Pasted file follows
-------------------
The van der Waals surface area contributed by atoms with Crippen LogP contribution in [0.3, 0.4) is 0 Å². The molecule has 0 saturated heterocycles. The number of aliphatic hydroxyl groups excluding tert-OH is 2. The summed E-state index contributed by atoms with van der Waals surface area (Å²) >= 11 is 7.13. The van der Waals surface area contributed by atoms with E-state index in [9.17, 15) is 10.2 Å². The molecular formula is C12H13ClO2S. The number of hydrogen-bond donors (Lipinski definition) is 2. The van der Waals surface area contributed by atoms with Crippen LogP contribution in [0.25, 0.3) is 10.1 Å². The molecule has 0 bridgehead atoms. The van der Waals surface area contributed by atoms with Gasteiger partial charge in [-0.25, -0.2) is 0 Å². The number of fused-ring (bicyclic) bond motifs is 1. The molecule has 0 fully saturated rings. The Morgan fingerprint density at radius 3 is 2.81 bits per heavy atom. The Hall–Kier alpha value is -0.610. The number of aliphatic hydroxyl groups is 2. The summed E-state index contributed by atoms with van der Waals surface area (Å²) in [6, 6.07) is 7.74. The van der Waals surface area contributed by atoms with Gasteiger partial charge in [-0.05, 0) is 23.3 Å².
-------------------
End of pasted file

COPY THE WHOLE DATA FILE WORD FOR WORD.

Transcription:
The van der Waals surface area contributed by atoms with Crippen LogP contribution in [0.3, 0.4) is 0 Å². The molecule has 0 saturated heterocycles. The number of aliphatic hydroxyl groups excluding tert-OH is 2. The summed E-state index contributed by atoms with van der Waals surface area (Å²) >= 11 is 7.13. The van der Waals surface area contributed by atoms with E-state index in [9.17, 15) is 10.2 Å². The molecular formula is C12H13ClO2S. The number of hydrogen-bond donors (Lipinski definition) is 2. The van der Waals surface area contributed by atoms with Crippen LogP contribution in [0.25, 0.3) is 10.1 Å². The molecule has 0 bridgehead atoms. The van der Waals surface area contributed by atoms with Gasteiger partial charge in [-0.25, -0.2) is 0 Å². The number of fused-ring (bicyclic) bond motifs is 1. The molecule has 0 fully saturated rings. The Morgan fingerprint density at radius 3 is 2.81 bits per heavy atom. The Hall–Kier alpha value is -0.610. The number of aliphatic hydroxyl groups is 2. The summed E-state index contributed by atoms with van der Waals surface area (Å²) in [6, 6.07) is 7.74. The van der Waals surface area contributed by atoms with Gasteiger partial charge in [-0.05, 0) is 23.3 Å².